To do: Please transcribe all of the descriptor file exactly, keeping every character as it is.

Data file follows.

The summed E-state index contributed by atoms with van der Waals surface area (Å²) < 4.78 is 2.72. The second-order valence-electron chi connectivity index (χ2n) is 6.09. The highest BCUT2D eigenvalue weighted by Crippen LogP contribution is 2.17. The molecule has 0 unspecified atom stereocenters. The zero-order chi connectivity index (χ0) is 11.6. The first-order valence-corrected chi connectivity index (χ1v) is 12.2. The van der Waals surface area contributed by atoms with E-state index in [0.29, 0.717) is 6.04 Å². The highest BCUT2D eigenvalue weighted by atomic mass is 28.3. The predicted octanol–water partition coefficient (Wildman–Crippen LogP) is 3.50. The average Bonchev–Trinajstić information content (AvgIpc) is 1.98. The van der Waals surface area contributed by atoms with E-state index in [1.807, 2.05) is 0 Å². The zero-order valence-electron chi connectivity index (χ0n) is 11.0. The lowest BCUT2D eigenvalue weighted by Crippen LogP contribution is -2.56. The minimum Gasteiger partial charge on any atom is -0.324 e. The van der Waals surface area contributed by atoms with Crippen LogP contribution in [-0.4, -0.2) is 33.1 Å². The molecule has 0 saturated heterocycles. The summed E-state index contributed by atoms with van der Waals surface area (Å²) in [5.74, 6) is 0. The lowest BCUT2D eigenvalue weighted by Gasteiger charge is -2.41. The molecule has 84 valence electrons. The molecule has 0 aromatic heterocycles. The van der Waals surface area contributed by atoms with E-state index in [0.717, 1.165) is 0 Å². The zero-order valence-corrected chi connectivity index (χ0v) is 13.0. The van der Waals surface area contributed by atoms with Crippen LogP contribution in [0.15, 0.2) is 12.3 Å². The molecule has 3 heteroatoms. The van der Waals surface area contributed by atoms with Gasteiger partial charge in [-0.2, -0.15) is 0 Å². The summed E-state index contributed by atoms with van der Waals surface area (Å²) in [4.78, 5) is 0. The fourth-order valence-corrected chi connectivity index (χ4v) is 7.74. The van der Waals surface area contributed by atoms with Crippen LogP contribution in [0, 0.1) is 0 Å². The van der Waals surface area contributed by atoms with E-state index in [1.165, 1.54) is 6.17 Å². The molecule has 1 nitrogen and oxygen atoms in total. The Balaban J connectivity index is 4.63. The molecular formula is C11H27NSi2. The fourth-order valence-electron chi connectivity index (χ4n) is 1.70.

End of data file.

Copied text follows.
The summed E-state index contributed by atoms with van der Waals surface area (Å²) < 4.78 is 2.72. The second-order valence-electron chi connectivity index (χ2n) is 6.09. The highest BCUT2D eigenvalue weighted by Crippen LogP contribution is 2.17. The molecule has 0 unspecified atom stereocenters. The zero-order chi connectivity index (χ0) is 11.6. The first-order valence-corrected chi connectivity index (χ1v) is 12.2. The van der Waals surface area contributed by atoms with E-state index in [0.29, 0.717) is 6.04 Å². The highest BCUT2D eigenvalue weighted by atomic mass is 28.3. The predicted octanol–water partition coefficient (Wildman–Crippen LogP) is 3.50. The average Bonchev–Trinajstić information content (AvgIpc) is 1.98. The van der Waals surface area contributed by atoms with E-state index in [1.807, 2.05) is 0 Å². The zero-order valence-electron chi connectivity index (χ0n) is 11.0. The lowest BCUT2D eigenvalue weighted by Crippen LogP contribution is -2.56. The minimum Gasteiger partial charge on any atom is -0.324 e. The van der Waals surface area contributed by atoms with Crippen LogP contribution in [-0.4, -0.2) is 33.1 Å². The molecule has 0 saturated heterocycles. The summed E-state index contributed by atoms with van der Waals surface area (Å²) in [5.74, 6) is 0. The lowest BCUT2D eigenvalue weighted by Gasteiger charge is -2.41. The molecule has 84 valence electrons. The molecule has 0 aromatic heterocycles. The van der Waals surface area contributed by atoms with E-state index in [0.717, 1.165) is 0 Å². The zero-order valence-corrected chi connectivity index (χ0v) is 13.0. The van der Waals surface area contributed by atoms with Crippen LogP contribution in [0.15, 0.2) is 12.3 Å². The molecule has 3 heteroatoms. The van der Waals surface area contributed by atoms with Gasteiger partial charge in [-0.2, -0.15) is 0 Å². The summed E-state index contributed by atoms with van der Waals surface area (Å²) in [4.78, 5) is 0. The fourth-order valence-corrected chi connectivity index (χ4v) is 7.74. The van der Waals surface area contributed by atoms with Crippen LogP contribution in [0, 0.1) is 0 Å². The van der Waals surface area contributed by atoms with E-state index in [1.165, 1.54) is 6.17 Å². The molecule has 1 nitrogen and oxygen atoms in total. The Balaban J connectivity index is 4.63. The molecular formula is C11H27NSi2. The fourth-order valence-electron chi connectivity index (χ4n) is 1.70.